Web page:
Whether you want to sell your small business, property rental or home, there are several contracts you should become familiar with. Purchase agreements are one of the most common types of real estate transactions, as they signify a contract has been made between a seller and a buyer.
This legally binding contract contains several details that are critical to the transaction, according to The Balance. One small oversight or mistake could make a big difference in the terms of the sale.
Parts of the purchase agreement
Sometimes referred to as a sales contract, the purchase agreement contains a number of critical components. These include the following:
- The buyer and the seller or the identity of each party
- Detailed description of the property, including current condition
- Purchase price, any money put down on the property and financing
- Any contingencies associated with the contract
- Any appliances or fixtures included in the sale of the property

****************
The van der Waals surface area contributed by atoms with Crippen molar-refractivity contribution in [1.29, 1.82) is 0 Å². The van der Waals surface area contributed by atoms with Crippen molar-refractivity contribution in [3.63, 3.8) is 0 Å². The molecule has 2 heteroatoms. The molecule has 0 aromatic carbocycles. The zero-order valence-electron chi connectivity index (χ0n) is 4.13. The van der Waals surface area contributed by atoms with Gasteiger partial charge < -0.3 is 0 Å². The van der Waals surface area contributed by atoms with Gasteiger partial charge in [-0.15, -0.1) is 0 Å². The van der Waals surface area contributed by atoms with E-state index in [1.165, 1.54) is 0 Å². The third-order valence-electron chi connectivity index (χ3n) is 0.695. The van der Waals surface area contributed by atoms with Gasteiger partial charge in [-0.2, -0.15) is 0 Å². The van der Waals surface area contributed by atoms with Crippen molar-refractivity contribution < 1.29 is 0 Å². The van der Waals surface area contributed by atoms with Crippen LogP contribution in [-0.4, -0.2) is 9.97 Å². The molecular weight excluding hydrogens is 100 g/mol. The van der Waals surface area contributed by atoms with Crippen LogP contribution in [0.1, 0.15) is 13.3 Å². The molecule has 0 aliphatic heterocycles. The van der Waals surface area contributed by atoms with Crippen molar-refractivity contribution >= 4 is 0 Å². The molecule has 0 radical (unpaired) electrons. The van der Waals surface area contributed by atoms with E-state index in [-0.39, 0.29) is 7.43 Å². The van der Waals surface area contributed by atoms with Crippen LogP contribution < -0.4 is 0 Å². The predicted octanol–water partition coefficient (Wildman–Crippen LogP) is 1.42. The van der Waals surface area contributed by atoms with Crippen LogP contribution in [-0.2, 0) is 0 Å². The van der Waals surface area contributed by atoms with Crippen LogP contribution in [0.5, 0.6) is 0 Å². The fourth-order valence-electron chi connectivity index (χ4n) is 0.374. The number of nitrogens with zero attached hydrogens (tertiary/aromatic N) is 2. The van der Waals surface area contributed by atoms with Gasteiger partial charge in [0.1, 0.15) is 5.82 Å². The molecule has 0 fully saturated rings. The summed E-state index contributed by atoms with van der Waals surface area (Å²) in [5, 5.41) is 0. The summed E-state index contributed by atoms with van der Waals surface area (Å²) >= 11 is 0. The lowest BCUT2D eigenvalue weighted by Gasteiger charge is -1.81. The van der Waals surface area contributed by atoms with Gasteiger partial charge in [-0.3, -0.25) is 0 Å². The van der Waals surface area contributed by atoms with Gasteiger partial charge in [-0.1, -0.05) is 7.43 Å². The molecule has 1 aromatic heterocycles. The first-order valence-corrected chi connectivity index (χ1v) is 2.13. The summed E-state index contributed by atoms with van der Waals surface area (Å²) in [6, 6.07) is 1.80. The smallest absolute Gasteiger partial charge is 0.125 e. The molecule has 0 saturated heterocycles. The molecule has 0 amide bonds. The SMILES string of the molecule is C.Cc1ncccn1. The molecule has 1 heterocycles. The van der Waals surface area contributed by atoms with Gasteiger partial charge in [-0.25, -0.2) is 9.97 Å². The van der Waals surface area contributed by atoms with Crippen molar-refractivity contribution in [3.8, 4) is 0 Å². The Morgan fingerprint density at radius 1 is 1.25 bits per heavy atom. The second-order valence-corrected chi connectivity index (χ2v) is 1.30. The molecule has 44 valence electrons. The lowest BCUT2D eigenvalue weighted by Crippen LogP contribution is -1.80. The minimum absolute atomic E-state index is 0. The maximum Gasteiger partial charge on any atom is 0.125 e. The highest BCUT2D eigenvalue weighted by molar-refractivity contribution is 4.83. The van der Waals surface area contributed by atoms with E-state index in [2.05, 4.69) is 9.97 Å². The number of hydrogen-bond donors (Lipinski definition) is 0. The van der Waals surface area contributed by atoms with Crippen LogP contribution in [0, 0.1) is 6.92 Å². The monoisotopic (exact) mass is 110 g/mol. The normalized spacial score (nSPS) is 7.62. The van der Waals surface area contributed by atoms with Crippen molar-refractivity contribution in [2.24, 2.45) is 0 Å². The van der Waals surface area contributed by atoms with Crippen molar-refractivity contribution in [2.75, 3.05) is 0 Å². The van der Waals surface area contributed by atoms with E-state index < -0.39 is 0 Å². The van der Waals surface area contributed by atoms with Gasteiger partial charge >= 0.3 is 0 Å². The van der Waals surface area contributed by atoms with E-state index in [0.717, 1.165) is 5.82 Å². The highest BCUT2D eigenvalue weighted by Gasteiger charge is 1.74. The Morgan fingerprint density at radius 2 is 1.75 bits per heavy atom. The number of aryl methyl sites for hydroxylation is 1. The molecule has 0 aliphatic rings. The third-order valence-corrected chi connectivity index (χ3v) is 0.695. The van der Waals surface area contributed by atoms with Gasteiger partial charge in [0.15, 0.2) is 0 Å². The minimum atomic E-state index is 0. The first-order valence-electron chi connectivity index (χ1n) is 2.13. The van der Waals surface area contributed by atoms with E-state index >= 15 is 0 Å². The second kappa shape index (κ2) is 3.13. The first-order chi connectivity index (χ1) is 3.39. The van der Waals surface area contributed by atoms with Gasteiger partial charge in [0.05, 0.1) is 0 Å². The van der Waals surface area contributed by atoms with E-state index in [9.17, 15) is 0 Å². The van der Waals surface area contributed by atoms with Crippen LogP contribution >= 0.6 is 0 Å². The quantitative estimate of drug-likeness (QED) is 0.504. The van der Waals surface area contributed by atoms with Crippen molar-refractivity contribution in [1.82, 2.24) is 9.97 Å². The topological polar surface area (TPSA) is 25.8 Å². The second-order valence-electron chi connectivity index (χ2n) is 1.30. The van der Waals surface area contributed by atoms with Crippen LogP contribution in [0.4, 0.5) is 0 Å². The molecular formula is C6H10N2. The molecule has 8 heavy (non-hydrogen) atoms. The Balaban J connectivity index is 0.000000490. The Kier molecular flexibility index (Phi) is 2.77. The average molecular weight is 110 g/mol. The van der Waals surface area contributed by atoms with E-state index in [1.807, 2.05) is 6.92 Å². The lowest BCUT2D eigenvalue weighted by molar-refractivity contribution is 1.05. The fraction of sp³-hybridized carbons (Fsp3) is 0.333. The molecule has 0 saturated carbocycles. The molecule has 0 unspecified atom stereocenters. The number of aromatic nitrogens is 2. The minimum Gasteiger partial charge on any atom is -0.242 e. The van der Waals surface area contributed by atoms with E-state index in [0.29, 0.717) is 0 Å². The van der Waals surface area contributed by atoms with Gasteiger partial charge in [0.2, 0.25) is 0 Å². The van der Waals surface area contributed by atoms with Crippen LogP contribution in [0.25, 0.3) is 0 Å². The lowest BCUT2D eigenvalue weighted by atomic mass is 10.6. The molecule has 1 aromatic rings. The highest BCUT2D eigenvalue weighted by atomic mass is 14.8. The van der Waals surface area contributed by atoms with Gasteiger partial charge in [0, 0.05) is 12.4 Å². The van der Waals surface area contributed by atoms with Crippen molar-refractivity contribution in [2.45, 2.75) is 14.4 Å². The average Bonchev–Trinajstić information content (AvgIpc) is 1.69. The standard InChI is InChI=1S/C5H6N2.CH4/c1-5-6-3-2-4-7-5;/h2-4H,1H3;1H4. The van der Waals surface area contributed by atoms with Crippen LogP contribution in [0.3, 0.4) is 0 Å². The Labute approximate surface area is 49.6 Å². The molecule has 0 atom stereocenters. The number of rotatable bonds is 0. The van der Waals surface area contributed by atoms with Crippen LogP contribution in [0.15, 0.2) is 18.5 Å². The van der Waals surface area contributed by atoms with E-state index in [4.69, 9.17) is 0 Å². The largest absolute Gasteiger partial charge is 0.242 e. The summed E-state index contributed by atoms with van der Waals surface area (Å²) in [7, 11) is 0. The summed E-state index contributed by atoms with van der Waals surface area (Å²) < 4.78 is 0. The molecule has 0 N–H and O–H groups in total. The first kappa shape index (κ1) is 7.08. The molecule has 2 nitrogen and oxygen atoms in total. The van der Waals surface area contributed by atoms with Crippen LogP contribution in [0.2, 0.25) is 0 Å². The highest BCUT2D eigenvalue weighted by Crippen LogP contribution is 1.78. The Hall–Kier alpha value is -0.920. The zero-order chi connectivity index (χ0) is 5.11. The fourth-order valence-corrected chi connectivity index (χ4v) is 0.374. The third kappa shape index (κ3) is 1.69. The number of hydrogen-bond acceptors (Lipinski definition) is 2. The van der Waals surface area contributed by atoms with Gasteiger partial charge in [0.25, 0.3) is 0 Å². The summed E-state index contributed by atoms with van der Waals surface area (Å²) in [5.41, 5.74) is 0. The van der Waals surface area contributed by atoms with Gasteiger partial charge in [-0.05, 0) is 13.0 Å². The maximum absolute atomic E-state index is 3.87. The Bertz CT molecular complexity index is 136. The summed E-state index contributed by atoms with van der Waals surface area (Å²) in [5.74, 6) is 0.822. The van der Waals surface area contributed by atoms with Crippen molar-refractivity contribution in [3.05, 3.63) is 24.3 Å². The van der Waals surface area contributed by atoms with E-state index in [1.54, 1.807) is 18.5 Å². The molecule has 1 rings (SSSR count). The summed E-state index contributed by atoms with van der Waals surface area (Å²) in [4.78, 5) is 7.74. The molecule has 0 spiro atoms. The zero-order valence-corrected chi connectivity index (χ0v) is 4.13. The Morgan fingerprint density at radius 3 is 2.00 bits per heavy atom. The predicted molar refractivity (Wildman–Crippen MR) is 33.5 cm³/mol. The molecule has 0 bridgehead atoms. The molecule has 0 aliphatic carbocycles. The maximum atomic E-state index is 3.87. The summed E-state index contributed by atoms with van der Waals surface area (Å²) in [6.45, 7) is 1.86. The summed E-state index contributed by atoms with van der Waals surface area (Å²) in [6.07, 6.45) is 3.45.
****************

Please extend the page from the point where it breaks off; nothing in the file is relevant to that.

- Closing costs associated with the contract
The contract also contains any extenuating terms of possession of the property. Finally, in order for a contract to be legally valid, both parties must sign it.
A look at contingencies
A contingency is a clause in the purchase agreement that requires an action to take place before the contract is legally binding. One example is a loan contingency, which means the contract is only valid if the buyer is able to establish financing for the property. With an inspection contingency, the buyer may back out of the contract if an inspector finds significant issues during a home inspection.
Knowing how a purchase agreement works helps to minimize any problems that may arise during the purchase or sale of a property.